The Speed of Trust: The One Thing That Changes Everything by Stephen M.R. Covey
Resource Type: Professional
Who the Book is Good For: Experienced Leaders
Lisa on The Speed of Trust
We all value our most trusted relationships. The Speed of Trust not only explains the economics of trust, but also shows you how to cultivate trust in yourself, your relationships, and the stakeholders in your organization. Covey’s three primary lessons are:
- Trust increases speed and thus lowers costs in businesses.
- You first have to trust yourself, because trust is similar to confidence.
- Societal trust is especially important for businesses to cultivate by contributing.
Covey explains that trust is very much like confidence which in turn is created when competence and character come together. He challenges the reader to determine how much they believe in others to follow through on their intentions. Covey asserts that the most important person to trust is yourself because when you don’t believe that you’ll do what you say you will, how can you possibly bestow that trust on others?
Covey’s research and practical examples demonstrate that trust is the one thing that is common to every individual, family, team, and organization, and that once it is removed, it has the power to destroy. Likewise, if trust is developed and leveraged, it has the power to create unparalleled success. The difference between high and low trusting relationships is palpable. Trust affects two outcomes: speed and cost. When trust goes down, speed goes down and costs go up. When trust goes up, speed goes up and costs go down. Covey brings emotion and economics together in an impactful way that connects deeply with our most fundamental needs.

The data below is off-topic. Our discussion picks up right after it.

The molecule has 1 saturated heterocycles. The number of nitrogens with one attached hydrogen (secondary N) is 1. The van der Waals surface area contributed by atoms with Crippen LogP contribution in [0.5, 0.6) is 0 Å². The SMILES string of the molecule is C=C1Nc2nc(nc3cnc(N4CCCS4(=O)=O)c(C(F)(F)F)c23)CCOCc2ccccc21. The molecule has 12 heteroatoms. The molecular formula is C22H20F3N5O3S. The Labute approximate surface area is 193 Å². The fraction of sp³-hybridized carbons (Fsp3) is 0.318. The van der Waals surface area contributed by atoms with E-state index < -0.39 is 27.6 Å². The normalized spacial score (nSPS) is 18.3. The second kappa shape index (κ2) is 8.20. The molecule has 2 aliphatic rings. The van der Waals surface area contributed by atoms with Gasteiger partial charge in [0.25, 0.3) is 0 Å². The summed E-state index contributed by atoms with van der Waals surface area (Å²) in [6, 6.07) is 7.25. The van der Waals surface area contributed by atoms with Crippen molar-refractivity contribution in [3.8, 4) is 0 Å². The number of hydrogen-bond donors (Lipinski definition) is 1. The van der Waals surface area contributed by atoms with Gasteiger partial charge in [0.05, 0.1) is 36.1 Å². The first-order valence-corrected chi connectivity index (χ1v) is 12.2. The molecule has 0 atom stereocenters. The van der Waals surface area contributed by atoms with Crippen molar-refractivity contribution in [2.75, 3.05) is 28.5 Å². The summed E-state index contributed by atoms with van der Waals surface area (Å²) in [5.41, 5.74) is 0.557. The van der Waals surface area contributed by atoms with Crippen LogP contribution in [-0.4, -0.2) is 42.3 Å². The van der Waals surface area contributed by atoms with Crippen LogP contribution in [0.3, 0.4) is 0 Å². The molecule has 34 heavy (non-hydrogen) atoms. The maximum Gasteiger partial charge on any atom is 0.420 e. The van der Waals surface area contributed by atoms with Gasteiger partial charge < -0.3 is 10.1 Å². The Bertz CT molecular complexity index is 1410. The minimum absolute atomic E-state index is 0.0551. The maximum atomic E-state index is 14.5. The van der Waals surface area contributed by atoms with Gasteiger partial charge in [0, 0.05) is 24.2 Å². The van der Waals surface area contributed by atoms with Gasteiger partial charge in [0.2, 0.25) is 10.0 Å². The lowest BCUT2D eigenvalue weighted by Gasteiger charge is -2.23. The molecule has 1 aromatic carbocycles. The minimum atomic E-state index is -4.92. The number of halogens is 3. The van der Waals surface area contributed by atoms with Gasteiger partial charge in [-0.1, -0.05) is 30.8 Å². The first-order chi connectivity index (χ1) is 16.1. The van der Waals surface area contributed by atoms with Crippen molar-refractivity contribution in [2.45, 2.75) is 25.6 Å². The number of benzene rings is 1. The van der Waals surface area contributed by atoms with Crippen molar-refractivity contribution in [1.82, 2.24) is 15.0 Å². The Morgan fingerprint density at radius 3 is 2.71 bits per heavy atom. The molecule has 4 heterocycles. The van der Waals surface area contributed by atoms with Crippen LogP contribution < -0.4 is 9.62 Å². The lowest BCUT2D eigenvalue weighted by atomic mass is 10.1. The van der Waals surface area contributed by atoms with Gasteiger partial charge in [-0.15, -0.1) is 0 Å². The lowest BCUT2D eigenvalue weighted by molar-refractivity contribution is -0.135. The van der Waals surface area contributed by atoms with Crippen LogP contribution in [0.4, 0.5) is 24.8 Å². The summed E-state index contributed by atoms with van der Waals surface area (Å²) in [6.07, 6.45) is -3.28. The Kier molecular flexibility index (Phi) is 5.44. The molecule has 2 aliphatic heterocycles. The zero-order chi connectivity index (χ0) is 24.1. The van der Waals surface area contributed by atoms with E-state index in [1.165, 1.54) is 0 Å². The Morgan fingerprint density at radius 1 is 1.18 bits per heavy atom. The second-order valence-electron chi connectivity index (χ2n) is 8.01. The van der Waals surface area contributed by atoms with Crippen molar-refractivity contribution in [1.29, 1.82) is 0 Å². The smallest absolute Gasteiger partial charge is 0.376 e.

Neil on The Speed of Trust
I actually read this book many years ago. It was given as part of a multi-session leadership class that I attended, and it is more relevant today than ever. Because of the speed of all business, life, and change today, coupled with the realities of our digital world, we spend less time interacting and more time typing or instructing Siri what to say to teammates. Haven’t we all witnessed someone emailing or texting someone in the next office?
The lesson of the book is that time INVESTED in building relationships and trust, while not immediately measurable or efficient in the very short term, allows an organization to be significantly more productive, nimble, and effective.
Lisa & Neil